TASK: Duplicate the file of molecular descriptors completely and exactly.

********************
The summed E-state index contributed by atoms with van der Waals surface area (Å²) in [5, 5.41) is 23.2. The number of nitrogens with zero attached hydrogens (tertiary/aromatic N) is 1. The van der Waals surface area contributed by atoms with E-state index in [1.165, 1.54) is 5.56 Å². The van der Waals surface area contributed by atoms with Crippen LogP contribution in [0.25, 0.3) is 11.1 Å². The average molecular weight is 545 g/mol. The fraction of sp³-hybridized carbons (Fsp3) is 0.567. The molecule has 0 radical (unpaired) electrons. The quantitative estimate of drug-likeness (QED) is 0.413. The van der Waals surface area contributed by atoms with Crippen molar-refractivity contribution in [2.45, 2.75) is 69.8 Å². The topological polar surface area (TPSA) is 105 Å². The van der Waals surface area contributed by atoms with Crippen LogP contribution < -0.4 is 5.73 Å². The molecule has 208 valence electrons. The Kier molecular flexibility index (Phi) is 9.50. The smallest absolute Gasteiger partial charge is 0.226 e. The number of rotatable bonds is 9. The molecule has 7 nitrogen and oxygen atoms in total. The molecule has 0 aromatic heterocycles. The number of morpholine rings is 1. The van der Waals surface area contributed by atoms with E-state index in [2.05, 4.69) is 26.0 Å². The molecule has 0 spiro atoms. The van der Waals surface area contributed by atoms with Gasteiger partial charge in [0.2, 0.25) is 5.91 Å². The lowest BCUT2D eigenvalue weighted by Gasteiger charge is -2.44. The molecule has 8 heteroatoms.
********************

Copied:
The summed E-state index contributed by atoms with van der Waals surface area (Å²) in [5, 5.41) is 23.2. The number of nitrogens with zero attached hydrogens (tertiary/aromatic N) is 1. The van der Waals surface area contributed by atoms with E-state index in [1.165, 1.54) is 5.56 Å². The van der Waals surface area contributed by atoms with Crippen LogP contribution in [0.25, 0.3) is 11.1 Å². The average molecular weight is 545 g/mol. The fraction of sp³-hybridized carbons (Fsp3) is 0.567. The molecule has 0 radical (unpaired) electrons. The quantitative estimate of drug-likeness (QED) is 0.413. The van der Waals surface area contributed by atoms with Crippen molar-refractivity contribution in [2.45, 2.75) is 69.8 Å². The topological polar surface area (TPSA) is 105 Å². The van der Waals surface area contributed by atoms with Crippen LogP contribution < -0.4 is 5.73 Å². The molecule has 208 valence electrons. The Kier molecular flexibility index (Phi) is 9.50. The smallest absolute Gasteiger partial charge is 0.226 e. The number of rotatable bonds is 9. The molecule has 7 nitrogen and oxygen atoms in total. The molecule has 0 aromatic heterocycles. The number of morpholine rings is 1. The van der Waals surface area contributed by atoms with E-state index in [2.05, 4.69) is 26.0 Å². The molecule has 0 spiro atoms. The van der Waals surface area contributed by atoms with Gasteiger partial charge in [0.2, 0.25) is 5.91 Å². The lowest BCUT2D eigenvalue weighted by Gasteiger charge is -2.44. The molecule has 8 heteroatoms.